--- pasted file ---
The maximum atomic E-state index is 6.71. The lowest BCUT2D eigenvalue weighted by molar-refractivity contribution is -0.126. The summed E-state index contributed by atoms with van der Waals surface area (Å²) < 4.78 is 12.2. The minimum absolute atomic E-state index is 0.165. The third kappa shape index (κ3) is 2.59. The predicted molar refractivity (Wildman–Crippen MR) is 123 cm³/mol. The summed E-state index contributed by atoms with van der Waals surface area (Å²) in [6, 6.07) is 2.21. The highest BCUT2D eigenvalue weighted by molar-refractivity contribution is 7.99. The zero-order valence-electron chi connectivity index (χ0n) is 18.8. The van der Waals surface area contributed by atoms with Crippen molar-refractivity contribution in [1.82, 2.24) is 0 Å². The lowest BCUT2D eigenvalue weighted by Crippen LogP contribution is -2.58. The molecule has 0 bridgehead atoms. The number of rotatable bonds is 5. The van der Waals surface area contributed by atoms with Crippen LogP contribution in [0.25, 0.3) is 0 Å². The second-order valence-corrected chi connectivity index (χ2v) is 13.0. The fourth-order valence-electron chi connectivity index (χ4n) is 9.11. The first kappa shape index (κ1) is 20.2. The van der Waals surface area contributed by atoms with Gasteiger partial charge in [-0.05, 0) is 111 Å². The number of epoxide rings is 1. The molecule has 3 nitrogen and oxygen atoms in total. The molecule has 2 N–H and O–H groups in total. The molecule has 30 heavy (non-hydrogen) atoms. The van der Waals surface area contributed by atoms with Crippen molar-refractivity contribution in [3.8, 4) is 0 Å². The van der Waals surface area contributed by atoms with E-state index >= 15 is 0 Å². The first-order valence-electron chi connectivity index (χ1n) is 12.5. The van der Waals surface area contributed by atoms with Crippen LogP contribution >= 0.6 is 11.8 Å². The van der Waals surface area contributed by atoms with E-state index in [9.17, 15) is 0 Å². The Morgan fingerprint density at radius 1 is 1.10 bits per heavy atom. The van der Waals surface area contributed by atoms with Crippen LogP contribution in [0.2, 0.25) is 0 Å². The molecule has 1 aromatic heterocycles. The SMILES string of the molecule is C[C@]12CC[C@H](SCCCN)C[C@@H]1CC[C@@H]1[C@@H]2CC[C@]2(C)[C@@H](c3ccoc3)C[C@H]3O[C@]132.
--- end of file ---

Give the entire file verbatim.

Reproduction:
The maximum atomic E-state index is 6.71. The lowest BCUT2D eigenvalue weighted by molar-refractivity contribution is -0.126. The summed E-state index contributed by atoms with van der Waals surface area (Å²) < 4.78 is 12.2. The minimum absolute atomic E-state index is 0.165. The third kappa shape index (κ3) is 2.59. The predicted molar refractivity (Wildman–Crippen MR) is 123 cm³/mol. The summed E-state index contributed by atoms with van der Waals surface area (Å²) in [6, 6.07) is 2.21. The highest BCUT2D eigenvalue weighted by molar-refractivity contribution is 7.99. The zero-order valence-electron chi connectivity index (χ0n) is 18.8. The van der Waals surface area contributed by atoms with Crippen molar-refractivity contribution in [1.82, 2.24) is 0 Å². The lowest BCUT2D eigenvalue weighted by Crippen LogP contribution is -2.58. The molecule has 0 bridgehead atoms. The number of rotatable bonds is 5. The van der Waals surface area contributed by atoms with Crippen LogP contribution in [0.25, 0.3) is 0 Å². The second-order valence-corrected chi connectivity index (χ2v) is 13.0. The fourth-order valence-electron chi connectivity index (χ4n) is 9.11. The first kappa shape index (κ1) is 20.2. The van der Waals surface area contributed by atoms with Gasteiger partial charge in [-0.05, 0) is 111 Å². The number of epoxide rings is 1. The molecule has 3 nitrogen and oxygen atoms in total. The molecule has 2 N–H and O–H groups in total. The molecule has 30 heavy (non-hydrogen) atoms. The van der Waals surface area contributed by atoms with Crippen molar-refractivity contribution in [3.8, 4) is 0 Å². The van der Waals surface area contributed by atoms with E-state index >= 15 is 0 Å². The first-order valence-electron chi connectivity index (χ1n) is 12.5. The van der Waals surface area contributed by atoms with Crippen LogP contribution >= 0.6 is 11.8 Å². The van der Waals surface area contributed by atoms with E-state index in [9.17, 15) is 0 Å². The Morgan fingerprint density at radius 1 is 1.10 bits per heavy atom. The van der Waals surface area contributed by atoms with Crippen LogP contribution in [0.2, 0.25) is 0 Å². The molecule has 1 aromatic heterocycles. The SMILES string of the molecule is C[C@]12CC[C@H](SCCCN)C[C@@H]1CC[C@@H]1[C@@H]2CC[C@]2(C)[C@@H](c3ccoc3)C[C@H]3O[C@]132.